Stacey Lawson, the CEO of Ygrene, another large PACE administrator, said in a previous interview that it all comes down to communicating the implications of taking on the loan: "There’s been a lot of fear, uncertainty and misinformation in the marketplace around the risk to homeowners. But it's really just a simple business decision they have to make."
McNeill agreed, saying that most customers are not aware of the drama playing out between PACE advocates and federal housing authorities. As long as homeowners understand that they are on the hook to pay off the balance of the loan in certain circumstances, they are generally OK with moving forward.
"Has the program been limited? Yes. By a lot? No," said McNeill. "The homeowner hasn't been immersed in the story. From their perspective, they just view it as another form of financing."
Over the last year, hundreds of millions of dollars have been raised for PACE programs in California, Connecticut, Florida and New York. And there are now 169 cities and counties in California that have adopted PACE.
Investors seem bullish on the growth potential of residential PACE as well. Last week, Renovate America raised $50 million in growth equity from Valor Equity Partners, Macquarie, RockPort Capital and Spring Creek.
But those dollar amounts are nothing compared to the size of the mortgage market. So far, $350 million in residential PACE projects has been executed in communities across the country. Compared to the $5 trillion in mortgages underwritten by Fannie and Freddie, PACE is insignificant.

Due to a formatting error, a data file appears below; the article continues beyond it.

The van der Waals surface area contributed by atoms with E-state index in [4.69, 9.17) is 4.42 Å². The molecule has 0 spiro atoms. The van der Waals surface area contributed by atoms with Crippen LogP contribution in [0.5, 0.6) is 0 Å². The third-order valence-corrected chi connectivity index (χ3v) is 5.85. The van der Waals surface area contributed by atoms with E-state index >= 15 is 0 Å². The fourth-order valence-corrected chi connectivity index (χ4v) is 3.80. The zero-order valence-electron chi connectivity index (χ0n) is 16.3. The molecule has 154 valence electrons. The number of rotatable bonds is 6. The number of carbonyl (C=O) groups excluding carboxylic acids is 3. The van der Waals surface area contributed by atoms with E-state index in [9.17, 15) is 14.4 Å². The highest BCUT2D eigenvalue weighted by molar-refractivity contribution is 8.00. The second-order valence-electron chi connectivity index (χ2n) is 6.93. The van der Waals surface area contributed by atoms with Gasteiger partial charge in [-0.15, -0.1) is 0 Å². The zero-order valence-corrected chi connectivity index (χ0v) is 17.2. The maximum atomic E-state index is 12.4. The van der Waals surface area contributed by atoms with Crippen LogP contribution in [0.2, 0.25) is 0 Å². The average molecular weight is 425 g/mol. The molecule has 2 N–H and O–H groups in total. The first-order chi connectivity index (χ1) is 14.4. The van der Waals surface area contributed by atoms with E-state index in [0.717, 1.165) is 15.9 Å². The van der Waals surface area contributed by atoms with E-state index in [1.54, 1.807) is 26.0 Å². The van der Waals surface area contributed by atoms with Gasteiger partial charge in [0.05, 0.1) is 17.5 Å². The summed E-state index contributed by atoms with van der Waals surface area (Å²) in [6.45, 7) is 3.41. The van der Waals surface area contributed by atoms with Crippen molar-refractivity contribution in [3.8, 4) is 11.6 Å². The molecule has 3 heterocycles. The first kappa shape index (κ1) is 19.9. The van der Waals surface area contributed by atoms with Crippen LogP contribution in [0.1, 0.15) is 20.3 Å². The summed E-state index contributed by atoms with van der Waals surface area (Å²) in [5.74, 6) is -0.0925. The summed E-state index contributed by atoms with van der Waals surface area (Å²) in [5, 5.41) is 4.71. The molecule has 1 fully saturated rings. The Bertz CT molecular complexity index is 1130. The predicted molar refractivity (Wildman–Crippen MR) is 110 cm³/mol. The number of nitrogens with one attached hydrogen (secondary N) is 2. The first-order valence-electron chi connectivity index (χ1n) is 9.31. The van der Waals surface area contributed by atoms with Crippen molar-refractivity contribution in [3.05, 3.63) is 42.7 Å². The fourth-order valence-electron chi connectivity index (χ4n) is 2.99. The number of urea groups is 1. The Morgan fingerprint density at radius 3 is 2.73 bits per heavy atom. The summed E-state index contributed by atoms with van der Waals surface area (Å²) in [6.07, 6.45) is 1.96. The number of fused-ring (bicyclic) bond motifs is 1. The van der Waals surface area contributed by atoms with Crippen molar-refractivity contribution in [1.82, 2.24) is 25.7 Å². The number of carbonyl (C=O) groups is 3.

"We’re such a non-factor," said McNeill. "We are less than 1/100th of a percent compared to the capital deployed through Fannie and Freddie."
That might explain why FHFA's policy has been mostly limited to public statements, rather than a crackdown on homeowners or communities supporting PACE. (Some have worried that the agency would completely redline cities or towns participating in the program, but that has not happened.)
Rather than try to stir up conflict with federal regulators, McNeill's strategy at Renovate America is to "walk softly and get to critical mass."
"The idea is to execute projects and gather data in the hopes that we could show that PACE has a positive or neutral impact on lenders," he said.
Data showing energy efficiency's positive impact on mortgage lenders is emerging. An in-depth study released last year by the Institute for Market Transformation found that Energy Star-rated homes were 32 percent less likely to go into default than the average home.
PACE programs have not been around long enough to accumulate the same kind of data. With a few more years of experience, McNeill and others hope to show that mortgage lenders don't need to worry about the risk.
At this point, however, conversations with FHFA are all theoretical. In order to quantitatively prove that PACE is not harmful to Fannie and Freddie, many more projects will need to be executed. But if recent program expansion in California is any indication, there will eventually be a time when PACE administrators can argue their case to federal regulators with actual performance data.
"California is moving forward," wrote Jim Evans, a press spokesperson for Governor Jerry Brown, in an email. "We are continuing to work with the federal government and local governments to improve and expand the program."